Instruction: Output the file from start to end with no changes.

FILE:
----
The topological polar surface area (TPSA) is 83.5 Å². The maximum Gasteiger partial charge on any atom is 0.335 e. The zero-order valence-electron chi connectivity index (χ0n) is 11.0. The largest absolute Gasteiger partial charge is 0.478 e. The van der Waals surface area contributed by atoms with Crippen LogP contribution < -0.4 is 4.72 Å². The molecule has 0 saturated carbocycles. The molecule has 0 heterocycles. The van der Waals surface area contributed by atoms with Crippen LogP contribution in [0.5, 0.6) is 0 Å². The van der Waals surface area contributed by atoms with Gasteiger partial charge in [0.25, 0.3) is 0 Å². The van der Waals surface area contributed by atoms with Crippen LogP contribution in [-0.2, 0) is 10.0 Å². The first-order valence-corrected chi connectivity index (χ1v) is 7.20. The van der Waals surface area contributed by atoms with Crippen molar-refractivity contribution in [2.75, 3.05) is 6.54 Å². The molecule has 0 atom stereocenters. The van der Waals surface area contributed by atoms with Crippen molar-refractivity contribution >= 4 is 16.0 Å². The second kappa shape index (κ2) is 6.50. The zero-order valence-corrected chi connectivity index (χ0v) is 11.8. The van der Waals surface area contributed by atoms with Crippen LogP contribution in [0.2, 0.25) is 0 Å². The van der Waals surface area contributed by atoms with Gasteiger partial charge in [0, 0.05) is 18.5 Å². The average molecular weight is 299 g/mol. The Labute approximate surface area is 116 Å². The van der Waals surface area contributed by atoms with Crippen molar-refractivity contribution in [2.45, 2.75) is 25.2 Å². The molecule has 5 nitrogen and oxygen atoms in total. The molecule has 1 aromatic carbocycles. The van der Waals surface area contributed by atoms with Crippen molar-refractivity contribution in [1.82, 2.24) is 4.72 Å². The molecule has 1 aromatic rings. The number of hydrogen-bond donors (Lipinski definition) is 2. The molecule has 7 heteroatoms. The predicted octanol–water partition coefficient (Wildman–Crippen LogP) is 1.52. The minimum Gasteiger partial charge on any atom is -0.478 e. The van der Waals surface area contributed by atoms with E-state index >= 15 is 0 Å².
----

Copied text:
The topological polar surface area (TPSA) is 83.5 Å². The maximum Gasteiger partial charge on any atom is 0.335 e. The zero-order valence-electron chi connectivity index (χ0n) is 11.0. The largest absolute Gasteiger partial charge is 0.478 e. The van der Waals surface area contributed by atoms with Crippen LogP contribution < -0.4 is 4.72 Å². The molecule has 0 saturated carbocycles. The molecule has 0 heterocycles. The van der Waals surface area contributed by atoms with Crippen LogP contribution in [0.5, 0.6) is 0 Å². The van der Waals surface area contributed by atoms with Gasteiger partial charge in [0.25, 0.3) is 0 Å². The van der Waals surface area contributed by atoms with Crippen LogP contribution in [-0.2, 0) is 10.0 Å². The first-order valence-corrected chi connectivity index (χ1v) is 7.20. The van der Waals surface area contributed by atoms with Crippen molar-refractivity contribution in [2.75, 3.05) is 6.54 Å². The molecule has 0 atom stereocenters. The van der Waals surface area contributed by atoms with Crippen molar-refractivity contribution >= 4 is 16.0 Å². The second kappa shape index (κ2) is 6.50. The zero-order valence-corrected chi connectivity index (χ0v) is 11.8. The van der Waals surface area contributed by atoms with Crippen LogP contribution in [0.2, 0.25) is 0 Å². The van der Waals surface area contributed by atoms with Gasteiger partial charge in [0, 0.05) is 18.5 Å². The average molecular weight is 299 g/mol. The Labute approximate surface area is 116 Å². The van der Waals surface area contributed by atoms with Crippen molar-refractivity contribution in [2.45, 2.75) is 25.2 Å². The molecule has 5 nitrogen and oxygen atoms in total. The molecule has 1 aromatic carbocycles. The van der Waals surface area contributed by atoms with Crippen molar-refractivity contribution in [1.82, 2.24) is 4.72 Å². The molecule has 1 aromatic rings. The number of hydrogen-bond donors (Lipinski definition) is 2. The molecule has 7 heteroatoms. The predicted octanol–water partition coefficient (Wildman–Crippen LogP) is 1.52. The minimum Gasteiger partial charge on any atom is -0.478 e. The van der Waals surface area contributed by atoms with E-state index >= 15 is 0 Å².